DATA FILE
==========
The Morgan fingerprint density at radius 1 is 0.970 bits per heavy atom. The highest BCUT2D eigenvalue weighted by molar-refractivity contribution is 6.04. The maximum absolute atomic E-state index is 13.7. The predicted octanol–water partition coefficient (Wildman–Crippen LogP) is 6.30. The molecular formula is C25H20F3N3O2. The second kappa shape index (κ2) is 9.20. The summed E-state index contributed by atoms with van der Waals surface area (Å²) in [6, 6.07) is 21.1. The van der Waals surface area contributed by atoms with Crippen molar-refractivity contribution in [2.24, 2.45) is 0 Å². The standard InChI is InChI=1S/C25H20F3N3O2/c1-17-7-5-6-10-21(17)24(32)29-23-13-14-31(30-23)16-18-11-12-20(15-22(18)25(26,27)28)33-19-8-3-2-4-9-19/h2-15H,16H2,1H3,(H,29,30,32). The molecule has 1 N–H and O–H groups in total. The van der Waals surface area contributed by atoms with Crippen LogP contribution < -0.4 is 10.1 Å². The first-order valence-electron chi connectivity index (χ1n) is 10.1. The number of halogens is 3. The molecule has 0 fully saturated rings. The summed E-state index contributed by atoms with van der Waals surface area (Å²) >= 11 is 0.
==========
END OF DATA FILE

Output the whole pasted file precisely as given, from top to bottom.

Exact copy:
The Morgan fingerprint density at radius 1 is 0.970 bits per heavy atom. The highest BCUT2D eigenvalue weighted by molar-refractivity contribution is 6.04. The maximum absolute atomic E-state index is 13.7. The predicted octanol–water partition coefficient (Wildman–Crippen LogP) is 6.30. The molecular formula is C25H20F3N3O2. The second kappa shape index (κ2) is 9.20. The summed E-state index contributed by atoms with van der Waals surface area (Å²) in [6, 6.07) is 21.1. The van der Waals surface area contributed by atoms with Crippen molar-refractivity contribution in [2.24, 2.45) is 0 Å². The standard InChI is InChI=1S/C25H20F3N3O2/c1-17-7-5-6-10-21(17)24(32)29-23-13-14-31(30-23)16-18-11-12-20(15-22(18)25(26,27)28)33-19-8-3-2-4-9-19/h2-15H,16H2,1H3,(H,29,30,32). The molecule has 1 N–H and O–H groups in total. The van der Waals surface area contributed by atoms with Crippen LogP contribution < -0.4 is 10.1 Å². The first-order valence-electron chi connectivity index (χ1n) is 10.1. The number of halogens is 3. The molecule has 0 fully saturated rings. The summed E-state index contributed by atoms with van der Waals surface area (Å²) >= 11 is 0.